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    Fear factor: eg when I was a vacuum cleaner salesperson for about 5 secs we were encouraged to show potential buyers pictures of bedbugs magnified 1000 times. And then harp on about the links between cotdeath and dust. :eek:

    I hated sales.
    2015 wins: Jan: Leeds Castle tickets; Feb: Kindle Fire, Years supply Ricola March: £50 Sports Direct voucher April: DSLR camera June: £500 Bingo July: £50 co-op voucher
  • saintscouplesaintscouple Forumite
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    I used to work for an off-license chain, and each month we were given a list of wines with the greatest profit margins on.

    The shelf edge labels for these products were then descreetly marked, so when a customer asked for recommendations, we would point them in the direction of these products.

    At the time each store had targets on profitability, which if reached, would result in bonus payments.... hence the managers were very keen for us to sell these products.

    We were also given words to describe wines, of which my favourite which i'll never forget was 'Swashbuckling'!

    And another trick was only to ask 'open' questions, i.e one that the customer couldn't say a 'yes' or 'no' to and would engage you in conversation.
    i.e instead of "Can i help you?", we had to say something like "Hello, What products can i interest you in today?"

    Hasten to add this retailer was sold off many moons ago.
  • mrmajikamrmajika Forumite
    953 posts
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    The Technique in a Nutshell: The 'assumptive' approach. Assuming the customer wants the product until they tell you otherwise.
    What you were selling: PPC on Loans and Credit Cards.
    More Details: You assume that the customer wants and is taking the product. You tell them all the benefits of what they are getting and tell them that you have put this on for them, using phrases such as "I'll pop that one on for you, shall I?" or "I can gladly include that for you no problems, ok?" (FSA guidlines require us to gain consent).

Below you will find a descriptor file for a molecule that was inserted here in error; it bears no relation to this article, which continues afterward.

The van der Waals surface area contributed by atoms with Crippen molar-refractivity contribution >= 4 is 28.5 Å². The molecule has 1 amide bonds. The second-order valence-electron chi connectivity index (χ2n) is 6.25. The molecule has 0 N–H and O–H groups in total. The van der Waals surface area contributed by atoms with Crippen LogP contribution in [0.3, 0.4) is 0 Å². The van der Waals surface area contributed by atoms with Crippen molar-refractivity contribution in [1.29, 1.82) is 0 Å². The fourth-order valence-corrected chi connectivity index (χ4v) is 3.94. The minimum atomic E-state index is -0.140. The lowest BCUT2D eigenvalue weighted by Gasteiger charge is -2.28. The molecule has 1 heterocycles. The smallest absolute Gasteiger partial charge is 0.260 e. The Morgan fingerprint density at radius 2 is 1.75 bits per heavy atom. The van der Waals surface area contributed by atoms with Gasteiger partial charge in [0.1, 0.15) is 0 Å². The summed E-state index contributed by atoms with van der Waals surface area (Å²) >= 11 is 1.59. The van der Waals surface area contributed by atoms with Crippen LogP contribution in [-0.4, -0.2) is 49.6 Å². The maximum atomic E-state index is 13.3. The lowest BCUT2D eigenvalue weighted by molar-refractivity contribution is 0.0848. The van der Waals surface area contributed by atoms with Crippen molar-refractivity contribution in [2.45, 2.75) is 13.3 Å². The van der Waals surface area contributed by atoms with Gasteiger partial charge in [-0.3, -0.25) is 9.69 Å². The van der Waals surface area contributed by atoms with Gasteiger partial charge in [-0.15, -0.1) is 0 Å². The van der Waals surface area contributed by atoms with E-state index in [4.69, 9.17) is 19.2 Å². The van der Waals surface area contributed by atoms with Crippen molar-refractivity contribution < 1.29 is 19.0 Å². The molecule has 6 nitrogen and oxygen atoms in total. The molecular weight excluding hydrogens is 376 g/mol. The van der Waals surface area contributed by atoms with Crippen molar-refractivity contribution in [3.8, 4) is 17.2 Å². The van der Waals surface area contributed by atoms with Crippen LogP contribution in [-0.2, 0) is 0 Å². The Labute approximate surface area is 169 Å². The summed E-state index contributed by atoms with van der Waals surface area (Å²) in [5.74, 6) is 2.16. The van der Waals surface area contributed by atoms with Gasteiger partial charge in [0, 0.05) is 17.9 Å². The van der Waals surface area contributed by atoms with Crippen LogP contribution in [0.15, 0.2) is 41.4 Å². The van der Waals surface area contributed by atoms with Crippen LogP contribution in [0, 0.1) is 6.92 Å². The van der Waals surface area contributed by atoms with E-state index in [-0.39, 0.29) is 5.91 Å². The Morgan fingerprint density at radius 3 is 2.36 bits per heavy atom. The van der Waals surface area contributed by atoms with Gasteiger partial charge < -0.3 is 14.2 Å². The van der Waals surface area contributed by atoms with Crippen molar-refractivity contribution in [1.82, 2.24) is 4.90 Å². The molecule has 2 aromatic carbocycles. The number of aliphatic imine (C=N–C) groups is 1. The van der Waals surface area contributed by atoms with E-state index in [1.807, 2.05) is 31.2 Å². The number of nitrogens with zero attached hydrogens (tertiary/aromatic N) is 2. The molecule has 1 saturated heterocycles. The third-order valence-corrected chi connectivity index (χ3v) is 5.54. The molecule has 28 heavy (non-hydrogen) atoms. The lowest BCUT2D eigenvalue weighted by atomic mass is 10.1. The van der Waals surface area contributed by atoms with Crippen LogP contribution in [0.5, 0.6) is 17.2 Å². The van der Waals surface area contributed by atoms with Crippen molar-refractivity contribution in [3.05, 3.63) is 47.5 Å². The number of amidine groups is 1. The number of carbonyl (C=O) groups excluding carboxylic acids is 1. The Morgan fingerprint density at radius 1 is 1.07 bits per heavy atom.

How successful was it: Around about 30% will take it on cards and 45 -50% on Loans. Although the scare mongering on loans has to be wheeled out on occassion.
    How should MoneySavers counter it: Don't be afraid to say 'No' and stay alert. The young and those who aren't confident on the telephone will take it rather than challenge it. Others will not really listen and agree to anything.
    Whilst my posts do not constitute financial advice, I am always, without fail, 100% right! :D
  • When selling anything involving a monthly payment always try to represent it by breaking down to a weekly equivalent.
    The sales technique reminder is - "An inch is a cinch, but a yard is hard"
  • JoJoBJoJoB Forumite
    2.1K posts
    Part of the Furniture
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    When selling anything involving a monthly payment always try to represent it by breaking down to a weekly equivalent.
    The sales technique reminder is - "An inch is a cinch, but a yard is hard"

    Oh, totally! Our version was to ask "can you afford a cup of coffee a day?" - that's how much the product would equate to. :D
    2015 wins: Jan: Leeds Castle tickets; Feb: Kindle Fire, Years supply Ricola March: £50 Sports Direct voucher April: DSLR camera June: £500 Bingo July: £50 co-op voucher
  • M1key_2M1key_2 Forumite
    2 posts